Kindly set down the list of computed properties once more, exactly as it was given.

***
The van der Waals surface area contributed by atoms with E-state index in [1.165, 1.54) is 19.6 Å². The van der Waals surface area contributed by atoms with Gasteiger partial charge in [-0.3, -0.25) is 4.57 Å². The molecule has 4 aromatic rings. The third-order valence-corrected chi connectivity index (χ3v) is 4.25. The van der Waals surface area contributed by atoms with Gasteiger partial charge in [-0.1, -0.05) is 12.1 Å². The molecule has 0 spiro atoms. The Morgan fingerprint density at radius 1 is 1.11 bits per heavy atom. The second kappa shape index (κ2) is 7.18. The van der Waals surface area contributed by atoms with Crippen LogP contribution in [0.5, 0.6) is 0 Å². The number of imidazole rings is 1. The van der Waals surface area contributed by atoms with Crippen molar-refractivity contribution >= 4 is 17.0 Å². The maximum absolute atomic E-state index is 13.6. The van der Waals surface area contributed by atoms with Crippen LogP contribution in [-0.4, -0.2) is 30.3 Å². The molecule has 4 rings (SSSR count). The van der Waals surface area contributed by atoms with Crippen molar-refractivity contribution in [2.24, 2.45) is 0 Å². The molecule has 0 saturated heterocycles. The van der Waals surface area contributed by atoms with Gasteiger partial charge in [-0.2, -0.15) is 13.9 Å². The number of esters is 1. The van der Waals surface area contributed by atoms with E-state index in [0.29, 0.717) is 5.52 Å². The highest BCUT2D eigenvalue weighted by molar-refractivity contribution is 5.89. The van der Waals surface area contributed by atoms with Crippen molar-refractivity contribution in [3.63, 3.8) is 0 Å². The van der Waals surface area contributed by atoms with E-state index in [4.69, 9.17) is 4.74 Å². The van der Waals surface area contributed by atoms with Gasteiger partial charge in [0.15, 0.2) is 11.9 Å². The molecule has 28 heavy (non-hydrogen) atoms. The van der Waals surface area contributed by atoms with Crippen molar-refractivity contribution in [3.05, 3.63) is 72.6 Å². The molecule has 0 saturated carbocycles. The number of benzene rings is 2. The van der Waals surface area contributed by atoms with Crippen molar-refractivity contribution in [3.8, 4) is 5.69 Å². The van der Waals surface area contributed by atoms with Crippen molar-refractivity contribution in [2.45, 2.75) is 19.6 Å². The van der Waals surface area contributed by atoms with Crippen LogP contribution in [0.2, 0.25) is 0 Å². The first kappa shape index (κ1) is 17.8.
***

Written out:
The van der Waals surface area contributed by atoms with E-state index in [1.165, 1.54) is 19.6 Å². The van der Waals surface area contributed by atoms with Gasteiger partial charge in [-0.3, -0.25) is 4.57 Å². The molecule has 4 aromatic rings. The third-order valence-corrected chi connectivity index (χ3v) is 4.25. The van der Waals surface area contributed by atoms with Gasteiger partial charge in [-0.1, -0.05) is 12.1 Å². The molecule has 0 spiro atoms. The Morgan fingerprint density at radius 1 is 1.11 bits per heavy atom. The second kappa shape index (κ2) is 7.18. The van der Waals surface area contributed by atoms with Crippen LogP contribution in [0.5, 0.6) is 0 Å². The number of imidazole rings is 1. The van der Waals surface area contributed by atoms with Crippen molar-refractivity contribution >= 4 is 17.0 Å². The maximum absolute atomic E-state index is 13.6. The van der Waals surface area contributed by atoms with Crippen LogP contribution in [-0.4, -0.2) is 30.3 Å². The molecule has 4 rings (SSSR count). The van der Waals surface area contributed by atoms with Crippen molar-refractivity contribution in [2.24, 2.45) is 0 Å². The molecule has 0 saturated heterocycles. The van der Waals surface area contributed by atoms with Gasteiger partial charge in [-0.2, -0.15) is 13.9 Å². The number of esters is 1. The van der Waals surface area contributed by atoms with E-state index in [0.29, 0.717) is 5.52 Å². The highest BCUT2D eigenvalue weighted by molar-refractivity contribution is 5.89. The van der Waals surface area contributed by atoms with Crippen molar-refractivity contribution in [3.63, 3.8) is 0 Å². The van der Waals surface area contributed by atoms with E-state index in [4.69, 9.17) is 4.74 Å². The van der Waals surface area contributed by atoms with Gasteiger partial charge in [0.15, 0.2) is 11.9 Å². The molecule has 28 heavy (non-hydrogen) atoms. The van der Waals surface area contributed by atoms with Crippen molar-refractivity contribution in [3.05, 3.63) is 72.6 Å². The molecule has 0 saturated carbocycles. The number of benzene rings is 2. The van der Waals surface area contributed by atoms with Crippen molar-refractivity contribution in [3.8, 4) is 5.69 Å². The van der Waals surface area contributed by atoms with Crippen molar-refractivity contribution in [2.45, 2.75) is 19.6 Å². The van der Waals surface area contributed by atoms with Crippen LogP contribution in [0.2, 0.25) is 0 Å². The first kappa shape index (κ1) is 17.8.